What We Are Reading Today: Into the Planet by Jill Heinerth

Updated 12 September 2019

What We Are Reading Today: Into the Planet by Jill Heinerth

This book is a firsthand account of exploring the earth’s final frontier: The hidden depths of our oceans and the sunken caves inside our planet.

From one of the top cave divers working today — and one of the very few women in her field — Into the Planet blends science, adventure, and memoir to bring readers face-to-face with the terror and beauty of Earth’s remaining unknowns and the extremes of human capability, according to a review published on goodreads.com.

Written with hair-raising intensity, it is the first book to deliver an intimate account of cave diving, transporting readers deep into inner space, where fear must be reconciled and a mission’s success balances between knowing one’s limits and pushing the envelope of human endurance.

Jill Heinerth—the first person in history to dive deep into an Antarctic iceberg and leader of a team that discovered the ancient watery remains of Mayan civilizations—has descended farther into the inner depths of our planet than any other woman.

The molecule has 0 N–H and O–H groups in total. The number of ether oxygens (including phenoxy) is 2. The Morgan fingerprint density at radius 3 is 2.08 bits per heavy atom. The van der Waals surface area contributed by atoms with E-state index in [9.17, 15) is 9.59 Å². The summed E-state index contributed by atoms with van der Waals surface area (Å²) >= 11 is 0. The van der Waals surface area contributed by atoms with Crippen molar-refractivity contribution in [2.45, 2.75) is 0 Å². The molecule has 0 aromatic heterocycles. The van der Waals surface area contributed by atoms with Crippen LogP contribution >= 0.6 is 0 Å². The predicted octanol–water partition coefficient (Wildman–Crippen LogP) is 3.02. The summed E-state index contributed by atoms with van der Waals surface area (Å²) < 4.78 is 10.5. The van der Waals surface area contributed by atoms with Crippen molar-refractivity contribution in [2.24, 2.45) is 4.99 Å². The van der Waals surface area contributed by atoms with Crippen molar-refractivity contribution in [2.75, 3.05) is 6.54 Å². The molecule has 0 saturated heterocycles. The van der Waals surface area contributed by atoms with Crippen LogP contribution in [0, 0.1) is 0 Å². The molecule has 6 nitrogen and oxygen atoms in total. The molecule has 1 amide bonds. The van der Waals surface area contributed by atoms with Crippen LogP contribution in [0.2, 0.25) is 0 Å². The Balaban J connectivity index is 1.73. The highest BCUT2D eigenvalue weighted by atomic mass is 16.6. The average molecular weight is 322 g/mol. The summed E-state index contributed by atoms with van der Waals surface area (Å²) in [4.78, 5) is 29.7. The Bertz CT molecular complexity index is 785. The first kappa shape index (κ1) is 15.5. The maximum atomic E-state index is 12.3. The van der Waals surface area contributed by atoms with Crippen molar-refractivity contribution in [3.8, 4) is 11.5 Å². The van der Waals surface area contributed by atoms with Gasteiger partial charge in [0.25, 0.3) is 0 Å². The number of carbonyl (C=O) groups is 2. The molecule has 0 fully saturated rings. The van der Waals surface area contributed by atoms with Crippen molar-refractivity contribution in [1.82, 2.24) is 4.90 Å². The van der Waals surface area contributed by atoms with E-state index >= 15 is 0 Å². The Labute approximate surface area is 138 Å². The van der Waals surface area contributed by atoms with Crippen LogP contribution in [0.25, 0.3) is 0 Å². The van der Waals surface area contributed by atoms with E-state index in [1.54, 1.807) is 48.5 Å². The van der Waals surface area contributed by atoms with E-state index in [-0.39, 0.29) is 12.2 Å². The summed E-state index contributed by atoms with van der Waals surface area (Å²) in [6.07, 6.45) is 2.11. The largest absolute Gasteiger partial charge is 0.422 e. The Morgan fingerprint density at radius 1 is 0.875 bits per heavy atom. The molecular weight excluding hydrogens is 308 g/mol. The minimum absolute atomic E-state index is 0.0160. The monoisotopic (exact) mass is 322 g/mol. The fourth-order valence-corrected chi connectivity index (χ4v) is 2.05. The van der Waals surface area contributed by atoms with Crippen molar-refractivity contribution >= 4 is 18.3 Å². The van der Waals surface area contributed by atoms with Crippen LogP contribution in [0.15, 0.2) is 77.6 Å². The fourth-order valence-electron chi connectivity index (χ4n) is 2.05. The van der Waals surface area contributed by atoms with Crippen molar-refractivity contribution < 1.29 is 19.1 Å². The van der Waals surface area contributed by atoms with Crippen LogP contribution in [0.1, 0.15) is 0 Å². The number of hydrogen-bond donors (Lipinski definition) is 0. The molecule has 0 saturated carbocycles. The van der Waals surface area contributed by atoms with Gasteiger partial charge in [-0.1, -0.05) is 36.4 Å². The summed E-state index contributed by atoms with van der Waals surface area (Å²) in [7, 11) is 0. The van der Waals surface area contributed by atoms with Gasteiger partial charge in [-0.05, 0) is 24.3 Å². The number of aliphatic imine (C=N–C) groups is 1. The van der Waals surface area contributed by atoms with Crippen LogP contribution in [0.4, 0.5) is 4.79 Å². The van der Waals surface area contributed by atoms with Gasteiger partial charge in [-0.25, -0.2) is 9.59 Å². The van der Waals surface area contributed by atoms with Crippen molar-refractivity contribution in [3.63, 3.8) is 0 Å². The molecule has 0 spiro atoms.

While Heinerth swims beneath our feet in the lifeblood of our planet, she works with biologists discovering new species, physicists tracking climate change, and hydrogeologists examining our finite freshwater reserves.


What We Are Reading Today: Floating Coast  by Bathsheba Demuth

Updated 16 September 2019

What We Are Reading Today: Floating Coast  by Bathsheba Demuth

Whales and walruses, caribou and fox, gold and oil: Through the stories of these animals and resources, Bathsheba Demuth reveals how people have turned ecological wealth in a remote region into economic growth and state power for more than 150 years.

The first-ever comprehensive history of Beringia, the Arctic land and waters stretching from Russia to Canada, Floating Coast breaks away from familiar narratives to provide a fresh and fascinating perspective on an overlooked landscape, according to a review published on goodreads.com.

The unforgiving territory along the Bering Strait had long been home to humans — the Inupiat and Yupik in Alaska, and the Yupik and Chukchi in Russia — before Americans and Europeans arrived with revolutionary ideas for progress. 

Rapidly, these frigid lands and waters became the site of an ongoing experiment: How, under conditions of extreme scarcity, would the great modern ideologies of capitalism and communism control and manage the resources they craved?